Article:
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10 Foods That Support the Immune System, According to a Dietitian

By Gavin Van De Walle, MS, RDN, LN

Last Updated on February 22, 2022

Medically Reviewed by Natalie Olsen, MS, RDN

The foods you eat have a profound impact on your body's immune system. Eating some foods can promote inflammation and weaken your immune system, whereas eating others can lower inflammation and prevent cell damage, bolstering your immune health.

Written by
Gavin Van De Walle, MS, RDN, LN
Registered Dietitian Nutritionist, Human Nutrition and Exercise Physiology
Gavin P. Van De Walle obtained his master's degree in human nutrition and exercise physiology, during which, he researched the impact of nitrate supplementation on exercise performance and published in findings in the Journal of Strength and Conditioning Research.
Medically Reviewed by
Natalie Olsen, MS, RDN, LD, ACSM-EP
Registered Dietitian, Certified Exercise Physiologist
Natalie is a registered dietitian, functional medicine practitioner and certified exercise physiologist with over 15 years experience in the health and wellness industry and holds a Master's degree in Human Nutrition and Functional Medicine through a collaborative program provided by the University of Western States and the Institute of Functional Medicine.
10 Foods That Support the Immune System, According to a Dietitian
Photo credit: iStock.com/Tassii

A healthy immune system protects your body from harmful bacteria, viruses, and other foreign invaders that cause infection, illness, and disease.

Unfortunately, poor sleep, chronic stress, environmental pollutants like heavy metals, pesticides, and airborne pollutants can weaken your immune system, increasing your risk for illness.

While regularly exercise and getting enough sleep is key to a strong immune system, your diet also plays an integral role.

Here are 10 foods to support a healthy immune system.

1. Oats

Oats are a healthy whole-grain food, rich in many vitamins, minerals, and beneficial plant compounds.

One of these compounds is a type of fiber called beta-glucan. Beta-glucan supports a healthy gut microbiota composition, inhibits inflammatory proteins, and maintains immune homeostasis. (1)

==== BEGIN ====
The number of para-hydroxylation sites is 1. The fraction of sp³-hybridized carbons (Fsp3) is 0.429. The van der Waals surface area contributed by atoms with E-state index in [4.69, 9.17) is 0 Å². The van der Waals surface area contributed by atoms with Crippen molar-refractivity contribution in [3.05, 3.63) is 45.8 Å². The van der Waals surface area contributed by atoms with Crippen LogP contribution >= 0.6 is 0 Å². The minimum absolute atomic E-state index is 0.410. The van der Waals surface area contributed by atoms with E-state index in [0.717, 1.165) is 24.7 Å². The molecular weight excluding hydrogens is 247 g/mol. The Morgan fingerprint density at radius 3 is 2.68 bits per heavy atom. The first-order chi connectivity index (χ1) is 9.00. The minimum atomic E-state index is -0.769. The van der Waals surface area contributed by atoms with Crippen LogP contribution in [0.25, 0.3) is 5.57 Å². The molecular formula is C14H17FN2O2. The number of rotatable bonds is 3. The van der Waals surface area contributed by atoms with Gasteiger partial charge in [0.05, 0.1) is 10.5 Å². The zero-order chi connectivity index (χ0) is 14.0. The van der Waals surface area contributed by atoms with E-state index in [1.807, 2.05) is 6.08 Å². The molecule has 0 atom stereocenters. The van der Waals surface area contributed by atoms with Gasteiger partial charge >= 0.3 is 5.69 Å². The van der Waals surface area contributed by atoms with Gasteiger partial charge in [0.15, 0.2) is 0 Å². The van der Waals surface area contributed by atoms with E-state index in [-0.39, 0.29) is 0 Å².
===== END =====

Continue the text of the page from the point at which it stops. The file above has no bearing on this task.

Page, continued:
Dietary fiber like beta-glucan also help reduce inflammation by supporting healthy blood sugar levels.

In addition to beta-glucan, oats contain other nutrients necessary for a healthy immune system, including vitamins A and C, copper, iron, selenium, and zinc.

Put It Into Action

  • Stick with unflavored types of oats like quick, steel cut, and old-fashioned oats.
  • Instead of using sugar, cook your oats with fresh fruit like raspberries and blueberries and top with cinnamon.
  • Nuts and seeds also make good oatmeal toppings.

2. Oysters

Like clams, mussels, and scallops, oysters are a type of bivalve mollusk, meaning the interior soft-bodied muscle is surrounded by two shells.

Oysters are packed with zinc, a mineral essential for maintaining a strong immune system.

Just one oyster has almost 200% more zinc than the recommended dietary allowance. (2)

While there is no study on the effects of eating oysters for bolstering immune health, studies have shown benefits with zinc supplements.

A review of 17 studies involving more than 2,000 participants found that zinc supplementation shortened the duration of cold symptoms by nearly two days in adults compared with placebo. (3)

Including oysters in your diet is a great way to get plenty of zinc and help keep your immune system strong.

Oysters are also an excellent source of iron and copper, both of which help your body fight infections and form red blood cells.

Put It Into Action

  • Look for oysters with closed and intact shells.
  • The oyster muscle should be plump and solid in color. Toss it if it looks translucent or milky.
  • You can also smell the oyster to ensure it’s safe to eat. It should smell slightly sweet and like the sea.

3. Salmon